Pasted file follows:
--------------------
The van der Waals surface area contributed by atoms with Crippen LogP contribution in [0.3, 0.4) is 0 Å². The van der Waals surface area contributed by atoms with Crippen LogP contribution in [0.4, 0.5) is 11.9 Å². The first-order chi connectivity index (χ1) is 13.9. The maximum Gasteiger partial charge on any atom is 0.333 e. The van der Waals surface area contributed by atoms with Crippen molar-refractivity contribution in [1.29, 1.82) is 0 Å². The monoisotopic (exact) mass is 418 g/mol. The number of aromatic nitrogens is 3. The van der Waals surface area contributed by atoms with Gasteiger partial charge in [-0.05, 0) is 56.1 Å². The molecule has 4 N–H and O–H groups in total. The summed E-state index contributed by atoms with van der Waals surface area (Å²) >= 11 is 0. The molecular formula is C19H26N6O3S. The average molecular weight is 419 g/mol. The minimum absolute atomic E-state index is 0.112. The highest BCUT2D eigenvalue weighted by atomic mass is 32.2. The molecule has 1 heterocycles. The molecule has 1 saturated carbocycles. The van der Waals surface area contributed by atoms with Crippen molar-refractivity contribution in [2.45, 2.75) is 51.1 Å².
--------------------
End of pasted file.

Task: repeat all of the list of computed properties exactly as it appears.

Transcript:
The van der Waals surface area contributed by atoms with Crippen LogP contribution in [0.3, 0.4) is 0 Å². The van der Waals surface area contributed by atoms with Crippen LogP contribution in [0.4, 0.5) is 11.9 Å². The first-order chi connectivity index (χ1) is 13.9. The maximum Gasteiger partial charge on any atom is 0.333 e. The van der Waals surface area contributed by atoms with Crippen molar-refractivity contribution in [1.29, 1.82) is 0 Å². The monoisotopic (exact) mass is 418 g/mol. The number of aromatic nitrogens is 3. The van der Waals surface area contributed by atoms with Gasteiger partial charge in [-0.05, 0) is 56.1 Å². The molecule has 4 N–H and O–H groups in total. The summed E-state index contributed by atoms with van der Waals surface area (Å²) >= 11 is 0. The molecular formula is C19H26N6O3S. The average molecular weight is 419 g/mol. The minimum absolute atomic E-state index is 0.112. The highest BCUT2D eigenvalue weighted by atomic mass is 32.2. The molecule has 1 heterocycles. The molecule has 1 saturated carbocycles. The van der Waals surface area contributed by atoms with Crippen molar-refractivity contribution in [2.45, 2.75) is 51.1 Å².